Making Unique Observations in a Very Cluttered World

Friday, 23 May 2014

Hookers And Blow - Italy will include prostitution and illegal drug sales in the GDP calculation this year -

 Hookers And Blow - Italy will include prostitution and illegal drug sales in the GDP calculation this year - 

A year ago it was the US which first "boosted" America's GDP by $500 billion - literally out of thin air - when it arbitrarily decided to include "intangibles" to the components that 'make up' GDP (in the process cutting over 5% from the US Debt/GDP ratio). Then Spain joined the fray. Then Greece. Then the UK. Then Nigeria, which showed those deveoped Keynesian basket cases how it is really done, when it doubled the size of its GDP overnight when it decided to change the base year of its GDP calculations. Now it is Italy's turn, and like everything else Italy does, this latest "revision" of the definition of GDP easily wins in the style points category. As Bloomberg reports, "Italy will include prostitution and illegal drug sales in the gross domestic product calculation this year." Yup: blow and hookers. And that, ladies and gents, how it's done.

Alas for Keynesian economists everywhere, since this "adjustment" largely shows that what one includes in GDP is now absolutely meaningless and for lack of a better word, a joke, it also means that the core concept of economic growth measurement has now officially jumped the shark.

But at least one will get a laugh out of the Italian GDP line items for hookers and blow. Bloomberg has the full story:

Drugs, prostitution and smuggling will be part of GDP as of 2014 and prior-year figures will be adjusted to reflect the change in methodology, the Istat national statistics office said today. The revision was made to comply with European Union rules, it said.

Renzi, 39, is committed to narrowing Italy’s deficit to 2.6 percent of GDP this year, a task that’s easier if output is boosted by portions of the underground economy that previously went uncounted. Four recessions in the last 13 years left Italy’s GDP at 1.56 trillion euros ($2.13 trillion) last year, 2 percent lower than in 2001 after adjusting for inflation.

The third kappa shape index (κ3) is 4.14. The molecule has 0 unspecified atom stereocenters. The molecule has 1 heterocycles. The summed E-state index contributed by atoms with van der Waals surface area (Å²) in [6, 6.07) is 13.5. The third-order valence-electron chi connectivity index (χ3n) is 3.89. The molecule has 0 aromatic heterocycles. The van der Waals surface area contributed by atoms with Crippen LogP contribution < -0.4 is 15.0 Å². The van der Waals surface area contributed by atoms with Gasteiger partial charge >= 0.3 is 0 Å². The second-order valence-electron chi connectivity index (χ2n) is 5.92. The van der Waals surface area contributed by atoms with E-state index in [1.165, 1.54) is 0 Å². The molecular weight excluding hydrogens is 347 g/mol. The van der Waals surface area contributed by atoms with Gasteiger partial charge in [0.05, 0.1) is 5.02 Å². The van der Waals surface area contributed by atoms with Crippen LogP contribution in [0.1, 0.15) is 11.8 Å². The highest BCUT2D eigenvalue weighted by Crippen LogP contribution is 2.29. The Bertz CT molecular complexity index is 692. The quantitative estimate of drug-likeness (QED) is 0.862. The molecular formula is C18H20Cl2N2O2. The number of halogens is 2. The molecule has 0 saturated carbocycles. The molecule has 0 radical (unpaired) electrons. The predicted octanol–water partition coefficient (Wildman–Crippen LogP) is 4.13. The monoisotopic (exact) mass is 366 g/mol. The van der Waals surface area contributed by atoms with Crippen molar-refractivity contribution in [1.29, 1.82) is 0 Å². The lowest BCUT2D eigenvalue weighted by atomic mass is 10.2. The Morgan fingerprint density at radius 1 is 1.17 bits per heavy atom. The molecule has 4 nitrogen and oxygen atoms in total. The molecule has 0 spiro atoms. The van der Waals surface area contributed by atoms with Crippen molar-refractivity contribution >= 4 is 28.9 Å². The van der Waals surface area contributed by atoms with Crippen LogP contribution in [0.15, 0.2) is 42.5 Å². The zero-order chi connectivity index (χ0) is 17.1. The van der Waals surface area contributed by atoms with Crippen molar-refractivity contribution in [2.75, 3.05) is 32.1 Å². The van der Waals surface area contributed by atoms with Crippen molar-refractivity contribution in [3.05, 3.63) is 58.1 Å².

The punchline:

“Even if the impact is hard to quantify, it’s obvious it will have a positive impact on GDP,” said Giuseppe Di Taranto, economist and professor of financial history at Rome’s Luiss University. “Therefore Renzi will have a greater margin this year to spend” without breaching the deficit limit, he said.
And that's what it is all about: literally making numbers up allowing the government to spend even more money it doesn't have on ridiculous political schemes, kickbacks, crony deals and corruption, and then when the people start to riot, blaming it all on "austerity."


Doctors Urge 'Fist-Bumps' Instead Of Handshakes To Prevent Illnesses... -

Doctors Urge 'Fist-Bumps' Instead Of Handshakes To Prevent Illnesses... - 

It’s one of the oldest greetings. A way to develop trust, the handshake is the universal sign of a deal. But some healthcare facilities are now urging their employees to do away with the handshake.
“My informal policy is if you’re sick, I don’t shake your hand, but there’s not a formal policy here,” said Dr. Brad Jones of his Irving-based medical office. The Baylor physician admits he’s strict about hygiene.
A recent article from the Journal of the American Medical Association reports that “handshake free zones” are a healthier alternative than what’s considered the norm. The article states that there’s a well-established link between hand transmission of pathogens and disease.
The JAMA article said the common cold, flu and and transmission of Clostridium bacteria and Norovirus can result from a simple handshake. Thus, healthcare professionals are faced with finding a solution. And what they have come up with is yet another universal greeting, only this time, on the basketball court or football field. Health care workers suggest a simple wave, a hand over the heart, even a fist-bump, is much better than a traditional handshake.
“It’s probably a good initiative, but it’s going to be hard to implement,” said Dr. Jones.
Replacing handshakes with fist-bumps may come off as unprofessional, or even rude. Therein lies the problem. But JAMA even goes so far as to suggest that handshakes could eventually become as socially taboo as smoking. Until then, old school methods will have to suffice.
“We have hand sanitizer everywhere and wash our hands as much as we can,” said physician office representative Alicia Saxon.

Read more -